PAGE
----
New rules regulating drone use in Canada come into effect June 1. Black Press file photo.

Vancouver Island drone operator pleased with new federal regulations

Comox Valley commerical operator says rules a step in the right direction

A commercial Comox Valley drone operator says he is happy with the new federal drone regulations announced Wednesday and hopes the rules will help educate the public about drone use.

Rick Ward, who operates RicksKopter.com in Royston has been flying commercially for four years, says the new rules announced by the federal government will help those who are serious about drone use.

“Right now, people have been getting drones for Christmas or they pick one up because they want to fly and get some great visuals. The new regulations make people think more; if they’re serious (about operating a drone), they will take their time and take the course.”

Federal Transport Minister Marc Garneau announced the new rules which include an online exam and the need to obtain a pilot’s certificate to operate a drone whether a person uses it for work, fun or research.

The new rules come into effect June 1.

Operators will need to register their drones and mark them with a registration number. He also introduced minimum operational age limits – 14 years of age for basic operations and 16 for advanced.

Pilots will also have to keep their aircraft below 122 metres above ground level and stay away from air traffic.

If pilots do not follow the drone rules – which apply to drones weighing between 250 grams and 25 kilograms – violators could be subject to fines of up to $25,000 and face prison time.

Ward says currently drones are easy to purchase and many people fly them without much experience. He adds there are some models which have software built into the system which does place regulations on where the drone can fly.

He has completed ground school and has his pilot licence, but as the majority of the Comox Valley is a no-fly zone, he has to get special permission to fly.

Drones are regulated by Transport Canada which has documented an increase in the number of incidents causing a risk to aviation safety in recent years.

Currently, regulations for drones that weigh more than 250 grams and up to 35 kilograms include that they must be flown to a maximum of 90 metres above the ground, only during the day, not in clouds, within 500m of the operator and at least 5.5 km from aerodromes (any airport, seaplane base or areas where aircraft take off and land).

Due to Smit Field off Forbidden Plateau Road, the Courtenay Airpark and the Comox Airport, recreational drones are forbidden to be flown anywhere between Union Bay and Saratoga Beach, or anywhere east of Comox Lake.

RELATED: No drone zones in most of the Comox Valley

For those who operate drones for survey, agricultural or police work and inspections, academic research or aerial photography for real estate, a special flight operations certificate can be obtained through Transport Canada.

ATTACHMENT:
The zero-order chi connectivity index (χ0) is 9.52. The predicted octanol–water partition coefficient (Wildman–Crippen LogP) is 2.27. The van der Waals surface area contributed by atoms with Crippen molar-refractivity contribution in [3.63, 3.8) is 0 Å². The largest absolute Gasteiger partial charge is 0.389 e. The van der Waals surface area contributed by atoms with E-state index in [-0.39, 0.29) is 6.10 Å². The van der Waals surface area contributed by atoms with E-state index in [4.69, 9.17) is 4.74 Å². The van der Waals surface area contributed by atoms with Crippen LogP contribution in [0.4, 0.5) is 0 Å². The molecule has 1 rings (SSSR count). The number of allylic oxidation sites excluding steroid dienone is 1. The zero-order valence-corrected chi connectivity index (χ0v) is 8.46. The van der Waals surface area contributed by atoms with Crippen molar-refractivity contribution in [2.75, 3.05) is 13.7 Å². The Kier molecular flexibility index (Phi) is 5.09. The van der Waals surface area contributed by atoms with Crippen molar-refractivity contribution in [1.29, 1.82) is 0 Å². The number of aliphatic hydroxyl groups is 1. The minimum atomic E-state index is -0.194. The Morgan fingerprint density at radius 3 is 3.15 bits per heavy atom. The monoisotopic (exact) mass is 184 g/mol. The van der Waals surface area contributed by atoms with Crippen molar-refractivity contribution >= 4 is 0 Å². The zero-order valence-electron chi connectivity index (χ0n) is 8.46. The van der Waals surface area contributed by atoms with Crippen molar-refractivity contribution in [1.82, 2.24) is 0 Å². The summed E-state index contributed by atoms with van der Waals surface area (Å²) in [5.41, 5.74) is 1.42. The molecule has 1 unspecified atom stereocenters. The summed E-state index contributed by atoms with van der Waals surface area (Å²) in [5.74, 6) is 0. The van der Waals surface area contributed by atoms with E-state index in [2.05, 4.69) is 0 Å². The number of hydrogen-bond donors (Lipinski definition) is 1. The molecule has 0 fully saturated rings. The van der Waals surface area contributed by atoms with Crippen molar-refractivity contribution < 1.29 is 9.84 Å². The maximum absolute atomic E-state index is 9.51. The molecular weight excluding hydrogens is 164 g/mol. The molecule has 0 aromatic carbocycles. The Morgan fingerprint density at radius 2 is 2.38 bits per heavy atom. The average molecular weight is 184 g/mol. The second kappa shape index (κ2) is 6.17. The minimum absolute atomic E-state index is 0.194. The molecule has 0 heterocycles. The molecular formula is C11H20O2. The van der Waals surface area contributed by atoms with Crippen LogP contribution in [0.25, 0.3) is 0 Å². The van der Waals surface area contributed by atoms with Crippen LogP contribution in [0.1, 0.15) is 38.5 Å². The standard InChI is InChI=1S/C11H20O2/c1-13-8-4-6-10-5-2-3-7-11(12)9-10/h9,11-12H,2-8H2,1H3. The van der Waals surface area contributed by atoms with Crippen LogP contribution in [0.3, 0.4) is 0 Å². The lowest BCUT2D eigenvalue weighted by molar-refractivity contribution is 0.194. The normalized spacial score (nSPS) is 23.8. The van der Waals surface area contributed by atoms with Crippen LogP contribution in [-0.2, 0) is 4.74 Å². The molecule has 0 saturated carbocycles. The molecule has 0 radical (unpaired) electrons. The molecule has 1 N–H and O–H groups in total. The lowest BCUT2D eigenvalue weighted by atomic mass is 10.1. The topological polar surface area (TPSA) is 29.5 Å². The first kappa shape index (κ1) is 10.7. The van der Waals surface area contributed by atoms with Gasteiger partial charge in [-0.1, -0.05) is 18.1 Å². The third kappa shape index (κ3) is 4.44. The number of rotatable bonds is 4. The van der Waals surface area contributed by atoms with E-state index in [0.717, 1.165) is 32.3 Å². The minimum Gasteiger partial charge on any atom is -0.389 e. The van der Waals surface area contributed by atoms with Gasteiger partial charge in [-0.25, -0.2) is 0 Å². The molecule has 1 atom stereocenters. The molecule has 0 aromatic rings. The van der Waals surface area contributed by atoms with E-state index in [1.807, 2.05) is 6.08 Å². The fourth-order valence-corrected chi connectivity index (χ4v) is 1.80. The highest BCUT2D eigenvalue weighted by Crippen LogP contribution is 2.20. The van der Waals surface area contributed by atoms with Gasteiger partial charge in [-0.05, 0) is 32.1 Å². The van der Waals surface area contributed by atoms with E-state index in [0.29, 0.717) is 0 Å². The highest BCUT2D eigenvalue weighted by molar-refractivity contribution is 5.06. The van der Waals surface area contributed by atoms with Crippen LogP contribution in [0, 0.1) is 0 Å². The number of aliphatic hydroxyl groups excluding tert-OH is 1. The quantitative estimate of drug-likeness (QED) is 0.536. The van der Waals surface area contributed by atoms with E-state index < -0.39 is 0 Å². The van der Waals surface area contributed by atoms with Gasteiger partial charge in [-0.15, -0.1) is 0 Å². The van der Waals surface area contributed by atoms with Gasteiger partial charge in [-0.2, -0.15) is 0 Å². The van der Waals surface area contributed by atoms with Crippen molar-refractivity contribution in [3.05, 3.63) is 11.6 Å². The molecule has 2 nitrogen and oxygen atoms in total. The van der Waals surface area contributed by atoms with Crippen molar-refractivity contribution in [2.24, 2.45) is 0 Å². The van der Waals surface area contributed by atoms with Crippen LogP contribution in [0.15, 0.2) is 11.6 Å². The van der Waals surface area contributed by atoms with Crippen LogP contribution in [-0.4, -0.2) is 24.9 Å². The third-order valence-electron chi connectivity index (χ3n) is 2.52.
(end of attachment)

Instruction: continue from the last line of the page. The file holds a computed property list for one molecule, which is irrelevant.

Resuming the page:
Currently, if a drone is flown in a restricted area without permission, users can be fined up to $3,000.



erin.haluschak@comoxvalleyrecord.com

Like us on Facebook and follow us on Twitter

Just Posted

Campbell River teen on the mend a year later

Jonah Shankar’s treatment for brain tumour involved trips to UK

Skipping school costs a dozen Vancouver Island students chance at a new car

Cowichan Secondary’s Jared Lammi showed up and won $5,000 cheque toward vehicle, but he can’t drive

Province steps up for Island toddler’s treatment

Lake Cowichan’s Charleigh Fales only one in B.C. diagnosed with rare CLN2 Batten disease

Average housing prices would have to drop by $413,000 for Victoria to become affordable

Alternatively, salaries need to increase to $134,000 per year, more than double current levels

Vet services for Victoria’s pets of the homeless cancelled for first time in a decade

Vets for Pets faces a volunteer shortage that’s forced the group to cancel its recent service

Oak Bay mom describes finding son ‘gone’ on first day of coroners inquest into overdose death

Jury to make recommendations based on death of Elliot Eurchuk, 16

Suicide confirmed in case of B.C. father who’d been missing for months

2018 disappearance sparked massive search for Ben Kilmer

Sproat Lake fire held today, but not yet under control

Two-hectare fire is located at Taylor Flats close to Highway 4 west of Alberni

New secondary school planned for north Langford

Province announces $18.6 million in funding for site

Victoria mandates 20 per cent of large new housing developments be affordable

After years of back and forth, inclusionary housing policy will be ratified in two weeks

Man suffers burns, dog dies in fire in Nanaimo

Structure burns down on Clifford Road property in Cedar

Dash-cam video in trial of accused cop killer shows man with a gun

Footage is shown at trial of Oscar Arfmann, charged with killing Const. John Davidson of Abbotsford

Eight U.S. senators write to John Horgan over B.C. mining pollution

The dispute stems from Teck Resources’ coal mines in B.C.’s Elk Valley

Threats charge against Surrey’s Jaspal Atwal stayed

Atwal, 64, was at centre of controversy in 2018 over his attendance at prime minister’s reception in India

Most Read